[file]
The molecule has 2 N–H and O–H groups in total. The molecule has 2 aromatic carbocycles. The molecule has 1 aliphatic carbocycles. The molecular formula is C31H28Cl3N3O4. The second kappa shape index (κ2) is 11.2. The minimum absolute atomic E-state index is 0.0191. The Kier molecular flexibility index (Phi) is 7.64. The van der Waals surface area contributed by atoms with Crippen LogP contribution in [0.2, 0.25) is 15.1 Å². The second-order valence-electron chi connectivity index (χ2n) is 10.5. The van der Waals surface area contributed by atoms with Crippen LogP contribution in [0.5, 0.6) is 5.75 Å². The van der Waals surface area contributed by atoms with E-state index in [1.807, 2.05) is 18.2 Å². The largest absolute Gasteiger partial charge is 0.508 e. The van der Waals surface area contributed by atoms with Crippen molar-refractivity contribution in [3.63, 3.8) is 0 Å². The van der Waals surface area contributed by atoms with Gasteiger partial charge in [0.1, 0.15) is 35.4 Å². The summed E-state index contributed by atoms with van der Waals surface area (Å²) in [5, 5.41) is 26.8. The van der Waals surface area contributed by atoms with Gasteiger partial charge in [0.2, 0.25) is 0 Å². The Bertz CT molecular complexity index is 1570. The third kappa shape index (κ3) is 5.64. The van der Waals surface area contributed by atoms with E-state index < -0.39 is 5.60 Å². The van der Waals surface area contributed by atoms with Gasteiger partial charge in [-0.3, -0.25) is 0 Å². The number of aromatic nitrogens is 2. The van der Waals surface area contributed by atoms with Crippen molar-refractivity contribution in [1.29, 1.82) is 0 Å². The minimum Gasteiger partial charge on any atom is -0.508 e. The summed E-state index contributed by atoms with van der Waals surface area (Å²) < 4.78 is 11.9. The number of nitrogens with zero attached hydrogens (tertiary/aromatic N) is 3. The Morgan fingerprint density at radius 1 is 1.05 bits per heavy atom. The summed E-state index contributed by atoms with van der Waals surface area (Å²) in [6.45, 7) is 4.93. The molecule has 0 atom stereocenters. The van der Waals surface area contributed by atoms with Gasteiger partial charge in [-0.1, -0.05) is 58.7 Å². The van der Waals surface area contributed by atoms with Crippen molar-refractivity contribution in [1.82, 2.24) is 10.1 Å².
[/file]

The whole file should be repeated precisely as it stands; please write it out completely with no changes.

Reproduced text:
The molecule has 2 N–H and O–H groups in total. The molecule has 2 aromatic carbocycles. The molecule has 1 aliphatic carbocycles. The molecular formula is C31H28Cl3N3O4. The second kappa shape index (κ2) is 11.2. The minimum absolute atomic E-state index is 0.0191. The Kier molecular flexibility index (Phi) is 7.64. The van der Waals surface area contributed by atoms with Crippen LogP contribution in [0.2, 0.25) is 15.1 Å². The second-order valence-electron chi connectivity index (χ2n) is 10.5. The van der Waals surface area contributed by atoms with Crippen LogP contribution in [0.5, 0.6) is 5.75 Å². The van der Waals surface area contributed by atoms with E-state index in [1.807, 2.05) is 18.2 Å². The largest absolute Gasteiger partial charge is 0.508 e. The van der Waals surface area contributed by atoms with Crippen molar-refractivity contribution in [3.63, 3.8) is 0 Å². The van der Waals surface area contributed by atoms with Gasteiger partial charge in [0.1, 0.15) is 35.4 Å². The summed E-state index contributed by atoms with van der Waals surface area (Å²) in [5, 5.41) is 26.8. The van der Waals surface area contributed by atoms with Gasteiger partial charge in [0.2, 0.25) is 0 Å². The Bertz CT molecular complexity index is 1570. The third kappa shape index (κ3) is 5.64. The van der Waals surface area contributed by atoms with E-state index < -0.39 is 5.60 Å². The van der Waals surface area contributed by atoms with Gasteiger partial charge in [-0.3, -0.25) is 0 Å². The number of aromatic nitrogens is 2. The van der Waals surface area contributed by atoms with Crippen molar-refractivity contribution in [1.29, 1.82) is 0 Å². The minimum Gasteiger partial charge on any atom is -0.508 e. The summed E-state index contributed by atoms with van der Waals surface area (Å²) < 4.78 is 11.9. The number of nitrogens with zero attached hydrogens (tertiary/aromatic N) is 3. The Morgan fingerprint density at radius 1 is 1.05 bits per heavy atom. The summed E-state index contributed by atoms with van der Waals surface area (Å²) in [6.45, 7) is 4.93. The molecule has 0 atom stereocenters. The van der Waals surface area contributed by atoms with Gasteiger partial charge in [-0.1, -0.05) is 58.7 Å². The van der Waals surface area contributed by atoms with Crippen molar-refractivity contribution in [1.82, 2.24) is 10.1 Å².